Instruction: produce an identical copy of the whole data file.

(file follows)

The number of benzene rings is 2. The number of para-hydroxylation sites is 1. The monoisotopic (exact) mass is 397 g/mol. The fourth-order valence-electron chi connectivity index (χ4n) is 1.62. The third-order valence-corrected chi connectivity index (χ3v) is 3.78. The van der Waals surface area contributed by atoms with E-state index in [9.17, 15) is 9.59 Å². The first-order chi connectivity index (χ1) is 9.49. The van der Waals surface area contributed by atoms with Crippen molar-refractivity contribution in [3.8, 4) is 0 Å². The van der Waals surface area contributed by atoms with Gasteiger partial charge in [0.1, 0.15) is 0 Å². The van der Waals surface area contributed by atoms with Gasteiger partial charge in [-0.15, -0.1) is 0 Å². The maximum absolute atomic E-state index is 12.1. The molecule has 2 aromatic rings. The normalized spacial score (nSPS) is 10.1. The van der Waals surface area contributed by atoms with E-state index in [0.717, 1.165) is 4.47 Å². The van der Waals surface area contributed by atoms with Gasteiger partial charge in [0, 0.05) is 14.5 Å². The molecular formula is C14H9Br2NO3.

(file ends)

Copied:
The number of benzene rings is 2. The number of para-hydroxylation sites is 1. The monoisotopic (exact) mass is 397 g/mol. The fourth-order valence-electron chi connectivity index (χ4n) is 1.62. The third-order valence-corrected chi connectivity index (χ3v) is 3.78. The van der Waals surface area contributed by atoms with E-state index in [9.17, 15) is 9.59 Å². The first-order chi connectivity index (χ1) is 9.49. The van der Waals surface area contributed by atoms with Crippen molar-refractivity contribution in [3.8, 4) is 0 Å². The van der Waals surface area contributed by atoms with Gasteiger partial charge in [0.1, 0.15) is 0 Å². The van der Waals surface area contributed by atoms with Gasteiger partial charge in [-0.15, -0.1) is 0 Å². The maximum absolute atomic E-state index is 12.1. The molecule has 2 aromatic rings. The normalized spacial score (nSPS) is 10.1. The van der Waals surface area contributed by atoms with E-state index in [0.717, 1.165) is 4.47 Å². The van der Waals surface area contributed by atoms with Gasteiger partial charge in [0, 0.05) is 14.5 Å². The molecular formula is C14H9Br2NO3.